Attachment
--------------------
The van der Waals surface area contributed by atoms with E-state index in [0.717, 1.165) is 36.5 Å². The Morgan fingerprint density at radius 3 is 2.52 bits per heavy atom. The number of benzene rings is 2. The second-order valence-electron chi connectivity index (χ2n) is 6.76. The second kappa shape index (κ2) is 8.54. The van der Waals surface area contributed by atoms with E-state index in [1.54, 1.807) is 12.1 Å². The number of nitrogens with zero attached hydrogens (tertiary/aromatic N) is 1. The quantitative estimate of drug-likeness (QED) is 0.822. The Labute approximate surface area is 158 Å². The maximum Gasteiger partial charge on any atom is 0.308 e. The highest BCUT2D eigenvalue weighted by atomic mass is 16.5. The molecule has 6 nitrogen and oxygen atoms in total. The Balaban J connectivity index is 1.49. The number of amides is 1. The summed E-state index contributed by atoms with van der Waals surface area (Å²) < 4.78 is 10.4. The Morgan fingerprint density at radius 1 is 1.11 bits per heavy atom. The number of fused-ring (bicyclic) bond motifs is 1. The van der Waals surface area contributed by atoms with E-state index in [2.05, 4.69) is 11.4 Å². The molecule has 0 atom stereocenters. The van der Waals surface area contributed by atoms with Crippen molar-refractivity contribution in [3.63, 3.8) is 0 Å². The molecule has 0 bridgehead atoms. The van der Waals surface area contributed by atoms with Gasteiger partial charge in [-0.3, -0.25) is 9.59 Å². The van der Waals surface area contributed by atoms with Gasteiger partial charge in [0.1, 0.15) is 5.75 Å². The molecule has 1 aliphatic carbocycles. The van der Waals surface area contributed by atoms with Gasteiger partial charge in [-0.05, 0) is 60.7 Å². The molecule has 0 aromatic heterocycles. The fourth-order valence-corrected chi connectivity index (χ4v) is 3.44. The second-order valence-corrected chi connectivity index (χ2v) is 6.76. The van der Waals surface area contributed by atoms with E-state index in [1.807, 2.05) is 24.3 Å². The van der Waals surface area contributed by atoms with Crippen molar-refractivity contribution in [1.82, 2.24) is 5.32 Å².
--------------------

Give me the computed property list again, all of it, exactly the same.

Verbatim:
The van der Waals surface area contributed by atoms with E-state index in [0.717, 1.165) is 36.5 Å². The Morgan fingerprint density at radius 3 is 2.52 bits per heavy atom. The number of benzene rings is 2. The second-order valence-electron chi connectivity index (χ2n) is 6.76. The second kappa shape index (κ2) is 8.54. The van der Waals surface area contributed by atoms with E-state index in [1.54, 1.807) is 12.1 Å². The number of nitrogens with zero attached hydrogens (tertiary/aromatic N) is 1. The quantitative estimate of drug-likeness (QED) is 0.822. The Labute approximate surface area is 158 Å². The maximum Gasteiger partial charge on any atom is 0.308 e. The highest BCUT2D eigenvalue weighted by atomic mass is 16.5. The molecule has 6 nitrogen and oxygen atoms in total. The Balaban J connectivity index is 1.49. The number of amides is 1. The summed E-state index contributed by atoms with van der Waals surface area (Å²) < 4.78 is 10.4. The Morgan fingerprint density at radius 1 is 1.11 bits per heavy atom. The number of fused-ring (bicyclic) bond motifs is 1. The van der Waals surface area contributed by atoms with E-state index in [2.05, 4.69) is 11.4 Å². The molecule has 0 atom stereocenters. The van der Waals surface area contributed by atoms with Crippen molar-refractivity contribution in [3.63, 3.8) is 0 Å². The molecule has 0 bridgehead atoms. The van der Waals surface area contributed by atoms with Gasteiger partial charge in [-0.3, -0.25) is 9.59 Å². The van der Waals surface area contributed by atoms with Gasteiger partial charge in [0.1, 0.15) is 5.75 Å². The molecule has 1 aliphatic carbocycles. The van der Waals surface area contributed by atoms with Gasteiger partial charge in [-0.05, 0) is 60.7 Å². The molecule has 0 aromatic heterocycles. The fourth-order valence-corrected chi connectivity index (χ4v) is 3.44. The second-order valence-corrected chi connectivity index (χ2v) is 6.76. The van der Waals surface area contributed by atoms with E-state index in [1.807, 2.05) is 24.3 Å². The van der Waals surface area contributed by atoms with Crippen molar-refractivity contribution in [1.82, 2.24) is 5.32 Å².